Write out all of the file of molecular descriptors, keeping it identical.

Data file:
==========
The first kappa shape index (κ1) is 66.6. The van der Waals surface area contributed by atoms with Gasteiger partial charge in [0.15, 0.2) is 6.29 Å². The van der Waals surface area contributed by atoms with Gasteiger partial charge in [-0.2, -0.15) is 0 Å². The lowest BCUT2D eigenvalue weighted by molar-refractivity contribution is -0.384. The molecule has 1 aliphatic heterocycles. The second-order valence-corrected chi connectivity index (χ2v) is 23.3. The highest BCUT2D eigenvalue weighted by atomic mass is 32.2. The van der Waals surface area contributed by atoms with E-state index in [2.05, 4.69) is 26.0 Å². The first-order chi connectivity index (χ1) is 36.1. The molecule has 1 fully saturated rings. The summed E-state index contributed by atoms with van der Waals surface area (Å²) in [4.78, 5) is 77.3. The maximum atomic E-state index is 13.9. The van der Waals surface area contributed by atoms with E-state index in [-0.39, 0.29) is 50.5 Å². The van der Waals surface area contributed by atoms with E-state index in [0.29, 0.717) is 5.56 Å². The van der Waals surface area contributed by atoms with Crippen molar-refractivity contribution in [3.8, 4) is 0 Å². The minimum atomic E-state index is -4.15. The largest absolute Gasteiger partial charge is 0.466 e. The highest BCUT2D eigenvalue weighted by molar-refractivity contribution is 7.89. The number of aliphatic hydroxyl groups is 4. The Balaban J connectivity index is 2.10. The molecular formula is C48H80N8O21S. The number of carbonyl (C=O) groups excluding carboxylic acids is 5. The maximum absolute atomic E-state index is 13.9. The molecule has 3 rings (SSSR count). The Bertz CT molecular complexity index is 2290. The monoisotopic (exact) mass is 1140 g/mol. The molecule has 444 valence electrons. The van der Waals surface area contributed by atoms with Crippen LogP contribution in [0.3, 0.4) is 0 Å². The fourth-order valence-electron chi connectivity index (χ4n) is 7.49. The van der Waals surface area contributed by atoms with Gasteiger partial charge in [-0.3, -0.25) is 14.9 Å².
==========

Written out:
The first kappa shape index (κ1) is 66.6. The van der Waals surface area contributed by atoms with Gasteiger partial charge in [0.15, 0.2) is 6.29 Å². The van der Waals surface area contributed by atoms with Gasteiger partial charge in [-0.2, -0.15) is 0 Å². The lowest BCUT2D eigenvalue weighted by molar-refractivity contribution is -0.384. The molecule has 1 aliphatic heterocycles. The second-order valence-corrected chi connectivity index (χ2v) is 23.3. The highest BCUT2D eigenvalue weighted by atomic mass is 32.2. The van der Waals surface area contributed by atoms with E-state index in [2.05, 4.69) is 26.0 Å². The first-order chi connectivity index (χ1) is 36.1. The molecule has 1 fully saturated rings. The summed E-state index contributed by atoms with van der Waals surface area (Å²) in [4.78, 5) is 77.3. The maximum atomic E-state index is 13.9. The van der Waals surface area contributed by atoms with E-state index in [-0.39, 0.29) is 50.5 Å². The van der Waals surface area contributed by atoms with E-state index in [0.29, 0.717) is 5.56 Å². The van der Waals surface area contributed by atoms with Crippen molar-refractivity contribution in [3.8, 4) is 0 Å². The minimum atomic E-state index is -4.15. The largest absolute Gasteiger partial charge is 0.466 e. The highest BCUT2D eigenvalue weighted by molar-refractivity contribution is 7.89. The number of aliphatic hydroxyl groups is 4. The Balaban J connectivity index is 2.10. The molecular formula is C48H80N8O21S. The number of carbonyl (C=O) groups excluding carboxylic acids is 5. The maximum absolute atomic E-state index is 13.9. The molecule has 3 rings (SSSR count). The Bertz CT molecular complexity index is 2290. The monoisotopic (exact) mass is 1140 g/mol. The molecule has 444 valence electrons. The van der Waals surface area contributed by atoms with Crippen LogP contribution in [0.3, 0.4) is 0 Å². The fourth-order valence-electron chi connectivity index (χ4n) is 7.49. The van der Waals surface area contributed by atoms with Gasteiger partial charge in [-0.3, -0.25) is 14.9 Å².